Facebook, territory of the government?

November 29, 2011

Political action, Political Theory


The New York Times announced today that Facebook has agreed to the Federal Trade Commission that it will pay a settlement on user’s privacy.  The federal government had accused Facebook of “’unfair and deceptive’ business practices” when in December 2009 changes were made to privacy settings without warning users or gaining their consent.  These changes made public information that users had designated as private and additionally exposed users preferences to advertisers each time a user clicked on an ad.   Facebook is now liable to pay $16,000 a day for each allegation if the settlement is violated in the future.

Founder and chief exec of Facebook Mark Zuckerberg said the company had already fixed several of the issues cited by the FTC, according to NYTimes.com.

According to Alexis de Tocqueville, there are divisions in roles and duties between the individual, civil society and state. In lecture, we discussed the idea that within the boundaries of the individual and civil society, there might be religion, recreation and arts & entertainment, and all of these things counted as freedom.  On the other hand, the state and government operates within a separate boundary that is dominated by force.

Knowing this, it would seem that users’ participation on Facebook could be labeled as either having to do with self-interest or a type of recreation.  Facebook may be engaged in as a means of self-expression, and therefore it fits into the boundaries of the individual.  Additionally, some users may utilize Facebook as a pass-time, and therefore it is a form of recreation or entertainment within civil society.  Because Facebook is operating within the realm of either/or the individual and civil society, it would seem that it is separated from the government.  If Facebook is out of the bounds of the government, then it would thereby not be subject to force.  Yet, the Federal Trade Commission, acting as a regent for the government, went after Facebook with the law and succeeded in procuring a settlement.  This seems like a violation of the boundaries that Tocqueville laid out.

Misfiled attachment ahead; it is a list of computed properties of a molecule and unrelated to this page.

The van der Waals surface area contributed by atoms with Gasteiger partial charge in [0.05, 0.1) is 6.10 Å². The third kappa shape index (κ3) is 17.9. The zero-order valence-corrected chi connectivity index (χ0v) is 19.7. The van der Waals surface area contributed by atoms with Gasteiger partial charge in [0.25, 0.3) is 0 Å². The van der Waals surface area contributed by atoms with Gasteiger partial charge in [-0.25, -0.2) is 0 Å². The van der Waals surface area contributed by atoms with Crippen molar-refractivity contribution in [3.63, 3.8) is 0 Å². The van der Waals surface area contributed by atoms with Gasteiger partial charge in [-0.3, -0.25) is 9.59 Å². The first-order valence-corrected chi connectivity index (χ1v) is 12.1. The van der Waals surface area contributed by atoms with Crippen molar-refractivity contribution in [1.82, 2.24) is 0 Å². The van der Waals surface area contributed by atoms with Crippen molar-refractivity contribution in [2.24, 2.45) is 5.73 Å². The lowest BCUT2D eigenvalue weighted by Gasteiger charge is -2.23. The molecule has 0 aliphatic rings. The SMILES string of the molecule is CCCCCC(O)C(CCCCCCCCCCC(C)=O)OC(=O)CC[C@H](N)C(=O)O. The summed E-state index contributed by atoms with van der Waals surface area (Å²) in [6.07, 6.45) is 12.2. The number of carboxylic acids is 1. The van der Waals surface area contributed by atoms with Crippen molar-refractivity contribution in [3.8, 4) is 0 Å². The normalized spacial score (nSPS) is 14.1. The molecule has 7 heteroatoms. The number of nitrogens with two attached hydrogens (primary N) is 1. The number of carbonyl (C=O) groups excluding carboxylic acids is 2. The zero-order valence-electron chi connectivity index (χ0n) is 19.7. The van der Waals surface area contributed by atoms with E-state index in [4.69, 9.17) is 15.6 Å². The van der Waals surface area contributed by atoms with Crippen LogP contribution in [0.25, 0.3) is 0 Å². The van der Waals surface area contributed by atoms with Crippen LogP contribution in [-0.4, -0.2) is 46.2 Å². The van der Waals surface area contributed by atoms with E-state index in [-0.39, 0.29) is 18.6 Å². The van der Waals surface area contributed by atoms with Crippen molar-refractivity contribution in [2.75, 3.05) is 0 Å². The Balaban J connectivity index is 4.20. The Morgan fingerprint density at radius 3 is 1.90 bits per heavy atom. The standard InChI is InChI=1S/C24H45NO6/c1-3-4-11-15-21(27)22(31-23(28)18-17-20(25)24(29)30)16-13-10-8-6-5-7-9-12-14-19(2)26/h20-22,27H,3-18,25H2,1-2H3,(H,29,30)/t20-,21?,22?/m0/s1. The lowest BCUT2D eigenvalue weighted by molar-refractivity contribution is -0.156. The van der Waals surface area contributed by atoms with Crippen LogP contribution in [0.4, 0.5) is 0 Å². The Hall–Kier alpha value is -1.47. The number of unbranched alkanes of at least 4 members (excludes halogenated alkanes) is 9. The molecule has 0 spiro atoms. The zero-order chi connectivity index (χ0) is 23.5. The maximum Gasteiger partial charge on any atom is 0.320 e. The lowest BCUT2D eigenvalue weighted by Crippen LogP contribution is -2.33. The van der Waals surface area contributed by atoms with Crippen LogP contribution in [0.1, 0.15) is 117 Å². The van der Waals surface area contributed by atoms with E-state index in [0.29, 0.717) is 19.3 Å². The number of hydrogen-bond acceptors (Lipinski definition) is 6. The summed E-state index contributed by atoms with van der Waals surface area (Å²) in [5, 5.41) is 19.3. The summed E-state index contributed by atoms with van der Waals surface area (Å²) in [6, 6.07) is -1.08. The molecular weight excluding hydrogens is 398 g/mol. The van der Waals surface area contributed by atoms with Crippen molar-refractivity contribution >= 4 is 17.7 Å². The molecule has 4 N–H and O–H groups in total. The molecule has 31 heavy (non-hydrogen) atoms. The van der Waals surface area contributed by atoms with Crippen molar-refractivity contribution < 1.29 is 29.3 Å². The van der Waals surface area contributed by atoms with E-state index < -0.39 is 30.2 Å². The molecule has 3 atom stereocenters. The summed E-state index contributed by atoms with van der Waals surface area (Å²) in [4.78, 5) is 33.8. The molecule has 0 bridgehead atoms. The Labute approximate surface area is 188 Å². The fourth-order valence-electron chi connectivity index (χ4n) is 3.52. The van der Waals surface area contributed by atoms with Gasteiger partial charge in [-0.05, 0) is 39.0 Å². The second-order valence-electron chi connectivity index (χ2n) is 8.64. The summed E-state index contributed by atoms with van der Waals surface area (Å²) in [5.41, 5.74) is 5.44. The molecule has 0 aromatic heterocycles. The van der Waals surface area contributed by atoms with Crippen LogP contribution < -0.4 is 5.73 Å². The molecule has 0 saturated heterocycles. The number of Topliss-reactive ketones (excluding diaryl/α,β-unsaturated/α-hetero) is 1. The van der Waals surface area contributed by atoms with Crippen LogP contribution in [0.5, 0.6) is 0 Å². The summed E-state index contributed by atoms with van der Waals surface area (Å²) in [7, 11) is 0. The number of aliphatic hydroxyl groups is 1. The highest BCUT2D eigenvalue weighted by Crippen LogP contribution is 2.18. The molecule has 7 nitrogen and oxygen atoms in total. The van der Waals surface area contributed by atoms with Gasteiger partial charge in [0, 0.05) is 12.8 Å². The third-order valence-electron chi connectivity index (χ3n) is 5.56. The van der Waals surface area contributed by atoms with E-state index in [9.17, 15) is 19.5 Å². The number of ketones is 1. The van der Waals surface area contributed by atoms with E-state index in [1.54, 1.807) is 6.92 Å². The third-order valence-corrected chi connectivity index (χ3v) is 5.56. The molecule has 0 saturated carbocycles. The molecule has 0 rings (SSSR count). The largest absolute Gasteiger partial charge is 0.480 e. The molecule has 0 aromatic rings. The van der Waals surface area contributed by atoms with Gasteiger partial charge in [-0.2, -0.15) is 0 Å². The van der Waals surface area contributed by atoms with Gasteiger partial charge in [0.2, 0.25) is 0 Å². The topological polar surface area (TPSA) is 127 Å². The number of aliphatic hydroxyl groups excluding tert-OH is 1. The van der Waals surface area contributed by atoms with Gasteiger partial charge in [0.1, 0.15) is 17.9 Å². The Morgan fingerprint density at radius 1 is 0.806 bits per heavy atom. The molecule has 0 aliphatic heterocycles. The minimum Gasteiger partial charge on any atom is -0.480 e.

Tocqueville also said that Americans are primarily self-interested and therefore want to engage in civil society and government because it will protect our individual freedom.  If this is true, then perhaps by participating in civil society and government generally, individuals give the government permission to enter their sphere of self-interest.  In that situation, it would be acceptable for the government to interfere in matters of self-interest and entertainment like Facebook.

While the government may have been looking out for the rights of individuals in filing allegations against Facebook, it still seems like an intrusion into the personal and social sphere—which should be outside of the law.  When people join Facebook, they are already signifying to society that their personal information is accessible, so it seems unnecessary that the government become involved.